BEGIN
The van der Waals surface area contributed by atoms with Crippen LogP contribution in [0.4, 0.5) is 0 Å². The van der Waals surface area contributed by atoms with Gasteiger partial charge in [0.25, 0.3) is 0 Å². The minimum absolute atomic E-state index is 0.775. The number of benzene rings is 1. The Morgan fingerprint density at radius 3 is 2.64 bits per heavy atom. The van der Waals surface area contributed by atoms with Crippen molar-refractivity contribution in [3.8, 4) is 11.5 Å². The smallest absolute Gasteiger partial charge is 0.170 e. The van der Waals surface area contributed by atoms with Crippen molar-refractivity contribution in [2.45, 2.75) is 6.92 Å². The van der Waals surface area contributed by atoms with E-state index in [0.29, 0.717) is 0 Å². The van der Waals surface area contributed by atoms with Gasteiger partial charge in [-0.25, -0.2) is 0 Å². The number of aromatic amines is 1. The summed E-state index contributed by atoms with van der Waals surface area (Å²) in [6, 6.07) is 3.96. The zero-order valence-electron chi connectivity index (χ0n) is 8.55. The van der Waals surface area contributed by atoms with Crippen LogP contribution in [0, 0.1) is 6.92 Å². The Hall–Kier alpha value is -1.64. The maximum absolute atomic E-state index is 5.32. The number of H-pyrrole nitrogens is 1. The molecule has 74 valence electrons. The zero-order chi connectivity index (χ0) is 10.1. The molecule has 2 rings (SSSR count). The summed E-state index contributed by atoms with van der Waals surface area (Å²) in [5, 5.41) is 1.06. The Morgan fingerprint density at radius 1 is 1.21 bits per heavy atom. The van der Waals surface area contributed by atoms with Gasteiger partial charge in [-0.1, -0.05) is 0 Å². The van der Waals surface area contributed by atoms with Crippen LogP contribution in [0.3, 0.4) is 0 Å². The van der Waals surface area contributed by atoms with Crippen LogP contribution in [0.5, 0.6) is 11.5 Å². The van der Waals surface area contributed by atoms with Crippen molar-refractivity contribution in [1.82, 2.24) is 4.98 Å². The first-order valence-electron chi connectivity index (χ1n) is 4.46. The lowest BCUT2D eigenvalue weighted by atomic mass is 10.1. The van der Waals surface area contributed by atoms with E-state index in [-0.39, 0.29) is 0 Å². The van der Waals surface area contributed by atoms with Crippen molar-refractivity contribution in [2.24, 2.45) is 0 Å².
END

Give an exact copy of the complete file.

The van der Waals surface area contributed by atoms with Crippen LogP contribution in [0.4, 0.5) is 0 Å². The van der Waals surface area contributed by atoms with Gasteiger partial charge in [0.25, 0.3) is 0 Å². The minimum absolute atomic E-state index is 0.775. The number of benzene rings is 1. The Morgan fingerprint density at radius 3 is 2.64 bits per heavy atom. The van der Waals surface area contributed by atoms with Crippen molar-refractivity contribution in [3.8, 4) is 11.5 Å². The smallest absolute Gasteiger partial charge is 0.170 e. The van der Waals surface area contributed by atoms with Crippen molar-refractivity contribution in [2.45, 2.75) is 6.92 Å². The van der Waals surface area contributed by atoms with E-state index in [0.29, 0.717) is 0 Å². The van der Waals surface area contributed by atoms with Gasteiger partial charge in [-0.25, -0.2) is 0 Å². The number of aromatic amines is 1. The summed E-state index contributed by atoms with van der Waals surface area (Å²) in [6, 6.07) is 3.96. The zero-order valence-electron chi connectivity index (χ0n) is 8.55. The van der Waals surface area contributed by atoms with Crippen LogP contribution in [0, 0.1) is 6.92 Å². The Hall–Kier alpha value is -1.64. The maximum absolute atomic E-state index is 5.32. The number of H-pyrrole nitrogens is 1. The molecule has 74 valence electrons. The zero-order chi connectivity index (χ0) is 10.1. The molecule has 2 rings (SSSR count). The summed E-state index contributed by atoms with van der Waals surface area (Å²) in [5, 5.41) is 1.06. The Morgan fingerprint density at radius 1 is 1.21 bits per heavy atom. The van der Waals surface area contributed by atoms with Gasteiger partial charge in [-0.1, -0.05) is 0 Å². The van der Waals surface area contributed by atoms with Crippen LogP contribution in [0.3, 0.4) is 0 Å². The van der Waals surface area contributed by atoms with Crippen LogP contribution in [0.5, 0.6) is 11.5 Å². The van der Waals surface area contributed by atoms with Crippen molar-refractivity contribution in [1.82, 2.24) is 4.98 Å². The first-order valence-electron chi connectivity index (χ1n) is 4.46. The lowest BCUT2D eigenvalue weighted by atomic mass is 10.1. The van der Waals surface area contributed by atoms with E-state index in [-0.39, 0.29) is 0 Å². The van der Waals surface area contributed by atoms with Crippen molar-refractivity contribution in [2.24, 2.45) is 0 Å².